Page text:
Similar to Bilal Powell, Duke Johnson has produced just enough to be considered a low-end flex-option in full PPR leagues, yet has a clear path to workhorse RB2 status in the event of a Isaiah Crowell injury. With that being said, one may be able to acquire The Duke at a slightly discounted price from those other two backs because of whom Johnson plays for and his lower name recognition. Even more intriguing is the possibility that Duke is more capable of handling a full workload of touches for his team than Powell, as he sported a 71st-percentile College Dominator Rating and has a Playerprofiler’s Best Comparable to LeSean McCoy (I am remembering now why I had an excessive amount of shares of Johnson in MFL10 drafts this season).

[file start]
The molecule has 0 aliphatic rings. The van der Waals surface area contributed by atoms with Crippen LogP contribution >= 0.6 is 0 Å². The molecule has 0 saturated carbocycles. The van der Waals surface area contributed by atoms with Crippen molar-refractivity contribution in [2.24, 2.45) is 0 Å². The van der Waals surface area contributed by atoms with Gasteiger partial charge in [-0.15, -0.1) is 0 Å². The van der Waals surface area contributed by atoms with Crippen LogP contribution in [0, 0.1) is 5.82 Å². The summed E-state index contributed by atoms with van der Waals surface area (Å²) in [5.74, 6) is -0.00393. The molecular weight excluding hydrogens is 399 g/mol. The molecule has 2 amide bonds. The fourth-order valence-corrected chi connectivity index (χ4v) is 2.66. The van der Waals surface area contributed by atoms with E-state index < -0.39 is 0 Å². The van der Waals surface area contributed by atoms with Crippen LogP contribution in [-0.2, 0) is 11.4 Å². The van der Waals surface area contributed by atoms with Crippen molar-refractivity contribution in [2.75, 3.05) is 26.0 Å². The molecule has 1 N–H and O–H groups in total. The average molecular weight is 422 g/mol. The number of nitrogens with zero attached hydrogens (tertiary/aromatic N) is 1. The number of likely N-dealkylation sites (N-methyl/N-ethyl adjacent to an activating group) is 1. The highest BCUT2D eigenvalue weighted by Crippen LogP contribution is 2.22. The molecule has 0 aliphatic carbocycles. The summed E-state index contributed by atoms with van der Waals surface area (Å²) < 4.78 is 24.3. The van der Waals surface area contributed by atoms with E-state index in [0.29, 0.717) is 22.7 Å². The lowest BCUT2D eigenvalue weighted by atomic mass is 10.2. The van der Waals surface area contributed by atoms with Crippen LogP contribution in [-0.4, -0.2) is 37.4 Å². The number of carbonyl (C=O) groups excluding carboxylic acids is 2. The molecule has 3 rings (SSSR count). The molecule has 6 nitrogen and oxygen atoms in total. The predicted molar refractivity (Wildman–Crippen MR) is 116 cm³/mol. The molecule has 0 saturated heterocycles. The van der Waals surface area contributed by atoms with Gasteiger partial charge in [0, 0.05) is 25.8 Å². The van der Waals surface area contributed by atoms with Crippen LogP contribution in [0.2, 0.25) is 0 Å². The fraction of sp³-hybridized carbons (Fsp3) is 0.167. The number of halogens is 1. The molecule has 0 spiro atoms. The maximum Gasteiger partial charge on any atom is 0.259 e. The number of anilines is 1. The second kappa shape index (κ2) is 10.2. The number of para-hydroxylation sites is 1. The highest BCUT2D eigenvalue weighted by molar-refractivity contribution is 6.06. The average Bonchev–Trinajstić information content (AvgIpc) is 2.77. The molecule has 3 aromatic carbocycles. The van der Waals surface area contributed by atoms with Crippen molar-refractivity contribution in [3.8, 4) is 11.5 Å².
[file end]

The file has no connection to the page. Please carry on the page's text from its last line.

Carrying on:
The Browns having a below average schedule for running backs in Weeks 14 (Cincinnati) and 15 (Buffalo) is a slight buzzkill, but in the situation that Duke Johnson Sr.’s son becomes starter, he should be able to overcome these bad matchups with volume and efficiency. Johnson is currently No. 4 in Yards Per Touch, No. 11 in Breakaway Run Rate, No. 12 in Total Evaded Tackles, No. 2 in Juke Rate and No. 13 in Fantasy Points Per Opportunity.
Deep League Handcuffs
As a hard running compiler, Jay Ajayi‘s 2016 track record correlates strongly with the playing status of key offensive lineman: Brandon Albert and Mike Pouncey. When Miami’s starting 5 offensive lineman are healthy, few run blocking units compare.
Damien Williams has established himself as Jay Ajayi‘s clear backup. As Ray Marzarella noted, Williams scored four TDs in the four games immediately after Miami shifted to a run-heavy team in Week 6. If Ajayi were to to miss time, the more versatile Williams would step in and could be even more productive due in large part to his involvement in the passing game.